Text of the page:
Easy ways to get the answers you need.
Or call us at:
The Performance Perspectives Blog: Thank you, Clifford Stoll (Of failed predictions and performance management)
Delaney Turner 270002T14M email@example.com | | Tags:  cognos performance_management innovation mashups innovation_center enterprise_2.0
0 Comments | 1,417 Visits |
Remember Clifford Stoll? In 1995 he was one of the Web's biggest skeptics, predicting in Newsweek and his book Silicon Snake Oil that the Web would fail to live up to the hype. His essay, The Internet? Bah! was recently unearthed by Three Word Chant. In it, Stoll predicts the many ways the Web will fail. For example:
Failed predictions can be fun
It's easy - not to mention fun - to point out the many ways that Stoll was wrong (Expedia, PayPal, eBay, Amazon...). Stoll himself admits as much. But as Farhad Manjoo points out in his always excellent Slate column, the essay is a useful example of the ways technology predictions can fail.
I'd add that it's a useful primer for building a performance management platform as well. I'll get to that in a minute. First, let's look at Manjoo's reasons why Stoll's predictions were so far off-base:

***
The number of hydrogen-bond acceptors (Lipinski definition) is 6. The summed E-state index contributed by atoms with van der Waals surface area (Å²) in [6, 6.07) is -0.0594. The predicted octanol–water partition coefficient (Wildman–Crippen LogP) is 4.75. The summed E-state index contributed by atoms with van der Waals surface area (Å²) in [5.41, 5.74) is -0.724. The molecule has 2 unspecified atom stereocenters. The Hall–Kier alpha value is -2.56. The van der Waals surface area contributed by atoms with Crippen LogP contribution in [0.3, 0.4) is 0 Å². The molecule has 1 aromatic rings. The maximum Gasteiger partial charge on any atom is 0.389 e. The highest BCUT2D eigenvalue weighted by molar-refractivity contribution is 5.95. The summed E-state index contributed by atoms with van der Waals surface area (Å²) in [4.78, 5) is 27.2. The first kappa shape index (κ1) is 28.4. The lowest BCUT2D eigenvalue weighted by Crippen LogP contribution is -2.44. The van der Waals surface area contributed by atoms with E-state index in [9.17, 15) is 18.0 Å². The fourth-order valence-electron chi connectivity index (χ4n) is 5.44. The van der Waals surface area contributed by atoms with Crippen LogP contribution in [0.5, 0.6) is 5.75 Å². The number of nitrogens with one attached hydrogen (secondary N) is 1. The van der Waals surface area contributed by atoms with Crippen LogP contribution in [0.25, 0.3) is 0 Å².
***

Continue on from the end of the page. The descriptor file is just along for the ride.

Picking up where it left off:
A lack of perspective
I'd add that the common thread uniting these failures is Stoll's lack of perspective. Specifically, his lack of a unified perspective. He chastises the Web for lacking the richness and color of the real world. Granted, in 1995 it was easy to see the Web and the real world as distinct, separate environments. In 2010, thanks to Google Maps, Foursquare, augmented reality and the iPhone - not to mention an entire generation that's grown up digital - those lines have been blurred, if not completely erased.
Now about that primer
If you turn each of Stoll's failures on its head, you have three core attributes of a performance management platform. Specifically:
Finally, about that unified perspective
Twitter will hit 10 billion tweets sometime tomorrow, and all that chatter offers companies a rich new vein of data to analyze and leverage. As our own Jacqueline Coolidge observed at TDWI Winter last week, companies that can integrate all relevant data - internal or external, structured or unstructured - into their decision-making processes will be better able to manage risk, identify opportunities and move ahead in our brave new world.
It would be nice to have some idea of which predictions to trust and which to dismiss, writes Manjoo. The same holds true in business. And from the murky Web depths of 1995, Clifford Stoll has inadvertently shown us how to get started.
Get started today:
For an equally amusing look at equally ambitious predictions of a world to come, check out Paleofuture, which brings us this gem from 1967: